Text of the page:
An ongoing concern expressed by parties such as the Electronic Frontier Foundation and the ACLU has to do with so-called "stealth blocking", a term for ISPs employing aggressive spam blocking without their users' knowledge. These groups' concern is that ISPs or technicians seeking to reduce spam-related costs may select tools which (either through error or design) also block non-spam e-mail from sites seen as "spam-friendly". SPEWS is a common target of these criticisms. Few object to the existence of these tools; it is their use in filtering the mail of users who are not informed of their use which draws fire.

Some see spam-blocking tools as a threat to free expression—and laws against spamming as an untoward precedent for regulation or taxation of e-mail and the Internet at large. Even though it is possible in some jurisdictions to treat some spam as unlawful merely by applying existing laws against trespass and conversion, some laws specifically targeting spam have been proposed. In 2004, United States passed the Can Spam Act of 2003 which provided ISPs with tools to combat spam. This act allowed Yahoo! to successfully sue Eric Head, reportedly one of the biggest spammers in the world, who settled the lawsuit for several thousand U.S. dollars in June 2004. But the law is criticized by many for not being effective enough. Indeed, the law was supported by some spammers and organizations which support spamming, and opposed by many in the antispam community. Examples of effective anti-abuse laws that respect free speech rights include those in the U.S. against unsolicited faxes and phone calls, and those in Australia and a few U.S. states against spam.

Court cases

Attorney Laurence Canter was disbarred by the Supreme Court of Tennessee in 1997 for sending prodigious amounts of spam advertising his immigration law practice.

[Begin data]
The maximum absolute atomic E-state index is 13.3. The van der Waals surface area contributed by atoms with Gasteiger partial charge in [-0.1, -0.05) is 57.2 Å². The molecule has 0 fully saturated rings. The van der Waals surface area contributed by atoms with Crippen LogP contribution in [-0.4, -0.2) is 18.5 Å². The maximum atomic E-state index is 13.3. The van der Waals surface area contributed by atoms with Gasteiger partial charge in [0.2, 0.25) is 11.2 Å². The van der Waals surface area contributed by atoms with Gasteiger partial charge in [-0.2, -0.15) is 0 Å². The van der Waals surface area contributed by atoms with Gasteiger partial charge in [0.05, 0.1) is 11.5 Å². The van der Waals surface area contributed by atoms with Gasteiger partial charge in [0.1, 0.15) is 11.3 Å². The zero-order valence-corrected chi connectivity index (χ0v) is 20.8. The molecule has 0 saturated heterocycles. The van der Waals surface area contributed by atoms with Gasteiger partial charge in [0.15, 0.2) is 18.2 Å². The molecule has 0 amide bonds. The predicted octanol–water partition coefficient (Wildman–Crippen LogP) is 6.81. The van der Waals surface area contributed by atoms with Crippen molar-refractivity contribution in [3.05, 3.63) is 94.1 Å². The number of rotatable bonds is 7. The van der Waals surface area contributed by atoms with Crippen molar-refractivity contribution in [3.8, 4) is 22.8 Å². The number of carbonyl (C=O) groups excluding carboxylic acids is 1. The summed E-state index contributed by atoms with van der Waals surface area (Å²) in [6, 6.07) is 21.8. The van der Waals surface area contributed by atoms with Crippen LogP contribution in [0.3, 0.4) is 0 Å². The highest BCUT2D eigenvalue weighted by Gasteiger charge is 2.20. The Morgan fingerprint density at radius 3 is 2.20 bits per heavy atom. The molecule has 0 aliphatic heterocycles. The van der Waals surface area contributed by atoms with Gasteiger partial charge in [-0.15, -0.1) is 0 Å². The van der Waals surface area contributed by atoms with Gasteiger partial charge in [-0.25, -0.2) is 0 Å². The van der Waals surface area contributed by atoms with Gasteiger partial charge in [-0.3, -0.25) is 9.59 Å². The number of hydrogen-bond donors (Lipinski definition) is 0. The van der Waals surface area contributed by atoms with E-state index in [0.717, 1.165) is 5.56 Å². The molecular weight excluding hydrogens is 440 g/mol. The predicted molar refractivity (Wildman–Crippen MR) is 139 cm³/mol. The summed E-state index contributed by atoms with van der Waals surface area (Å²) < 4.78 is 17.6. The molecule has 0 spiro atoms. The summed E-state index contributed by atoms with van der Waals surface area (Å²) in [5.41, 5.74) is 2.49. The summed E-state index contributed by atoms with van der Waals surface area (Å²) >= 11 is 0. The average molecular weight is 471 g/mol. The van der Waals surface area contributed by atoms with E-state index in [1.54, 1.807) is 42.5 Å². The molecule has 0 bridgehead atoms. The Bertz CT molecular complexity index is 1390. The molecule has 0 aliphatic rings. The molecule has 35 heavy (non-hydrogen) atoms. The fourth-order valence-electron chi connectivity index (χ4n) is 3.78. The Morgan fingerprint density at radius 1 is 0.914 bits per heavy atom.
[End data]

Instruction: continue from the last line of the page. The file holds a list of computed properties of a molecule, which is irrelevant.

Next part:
Robert Soloway lost a case in a federal court against the operator of a small Oklahoma-based Internet service provider who accused him of spamming. In another case against Soloway, U.S. Judge Ralph G. Thompson granted a motion by plaintiff Robert Braver for a default judgment and permanent injunction against him. The judgment includes a statutory damages award of $10,075,000 under Oklahoma law.

In the first successful case of its kind, Mr. Nigel Roberts from the Channel Islands won £270 against Media Logistics UK who sent junk e-mails to his personal account. [15]

Newsgroups

  • news.admin.net-abuse.email
  • others in news.admin.net-abuse.* hierarchy
  • alt.spam

See also

Background

External links

Anti-spam organizations

Anti-spam articles and publications

Humor

  • Spamusement A collection of humorously drawn cartoons inspired by actual spam subject lines.
  • The Incredible Spam Museum A search engine like site that collects and publish spam e-mails.
  • Spamradio Turns spam e-mail into online music streams.
  • Spam Eulogy A guy that lives in a world of spam.
  • WhamBamSpam Website that wants you to spam it's forums, essentially free advertising, and spam discussions.

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This guide is licensed under the GNU Free Documentation License. It uses material from the Wikipedia.